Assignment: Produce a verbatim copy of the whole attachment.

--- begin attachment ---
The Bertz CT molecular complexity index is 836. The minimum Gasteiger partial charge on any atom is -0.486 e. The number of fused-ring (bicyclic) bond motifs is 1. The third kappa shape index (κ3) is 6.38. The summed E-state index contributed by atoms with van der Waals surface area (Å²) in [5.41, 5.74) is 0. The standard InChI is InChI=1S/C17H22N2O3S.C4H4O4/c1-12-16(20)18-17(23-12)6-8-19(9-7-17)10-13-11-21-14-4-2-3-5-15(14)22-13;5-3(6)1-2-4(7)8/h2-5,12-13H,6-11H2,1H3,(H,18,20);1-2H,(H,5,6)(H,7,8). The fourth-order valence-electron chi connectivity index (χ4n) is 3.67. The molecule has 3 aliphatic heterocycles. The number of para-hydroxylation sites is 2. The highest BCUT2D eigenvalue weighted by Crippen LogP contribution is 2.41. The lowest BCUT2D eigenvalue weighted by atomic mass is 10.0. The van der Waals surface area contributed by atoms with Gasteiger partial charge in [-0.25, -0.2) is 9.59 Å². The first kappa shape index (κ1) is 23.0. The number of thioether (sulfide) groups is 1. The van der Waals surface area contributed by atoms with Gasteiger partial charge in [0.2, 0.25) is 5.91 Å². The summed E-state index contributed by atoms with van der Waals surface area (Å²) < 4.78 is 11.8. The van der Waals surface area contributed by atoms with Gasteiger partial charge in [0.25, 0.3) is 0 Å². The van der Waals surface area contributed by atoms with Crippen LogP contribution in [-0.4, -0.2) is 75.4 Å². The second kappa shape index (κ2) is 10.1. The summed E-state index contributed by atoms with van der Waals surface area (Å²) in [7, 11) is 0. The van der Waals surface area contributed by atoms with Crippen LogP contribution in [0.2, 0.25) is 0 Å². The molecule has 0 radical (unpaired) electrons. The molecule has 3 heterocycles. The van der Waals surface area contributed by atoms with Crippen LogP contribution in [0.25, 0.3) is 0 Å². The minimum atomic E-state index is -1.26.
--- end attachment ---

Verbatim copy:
The Bertz CT molecular complexity index is 836. The minimum Gasteiger partial charge on any atom is -0.486 e. The number of fused-ring (bicyclic) bond motifs is 1. The third kappa shape index (κ3) is 6.38. The summed E-state index contributed by atoms with van der Waals surface area (Å²) in [5.41, 5.74) is 0. The standard InChI is InChI=1S/C17H22N2O3S.C4H4O4/c1-12-16(20)18-17(23-12)6-8-19(9-7-17)10-13-11-21-14-4-2-3-5-15(14)22-13;5-3(6)1-2-4(7)8/h2-5,12-13H,6-11H2,1H3,(H,18,20);1-2H,(H,5,6)(H,7,8). The fourth-order valence-electron chi connectivity index (χ4n) is 3.67. The molecule has 3 aliphatic heterocycles. The number of para-hydroxylation sites is 2. The highest BCUT2D eigenvalue weighted by Crippen LogP contribution is 2.41. The lowest BCUT2D eigenvalue weighted by atomic mass is 10.0. The van der Waals surface area contributed by atoms with Gasteiger partial charge in [-0.25, -0.2) is 9.59 Å². The first kappa shape index (κ1) is 23.0. The number of thioether (sulfide) groups is 1. The van der Waals surface area contributed by atoms with Gasteiger partial charge in [0.2, 0.25) is 5.91 Å². The summed E-state index contributed by atoms with van der Waals surface area (Å²) < 4.78 is 11.8. The van der Waals surface area contributed by atoms with Gasteiger partial charge in [0.25, 0.3) is 0 Å². The van der Waals surface area contributed by atoms with Crippen LogP contribution in [-0.4, -0.2) is 75.4 Å². The second kappa shape index (κ2) is 10.1. The summed E-state index contributed by atoms with van der Waals surface area (Å²) in [7, 11) is 0. The van der Waals surface area contributed by atoms with Crippen LogP contribution in [0.2, 0.25) is 0 Å². The molecule has 0 radical (unpaired) electrons. The molecule has 3 heterocycles. The van der Waals surface area contributed by atoms with Crippen LogP contribution in [0.25, 0.3) is 0 Å². The minimum atomic E-state index is -1.26.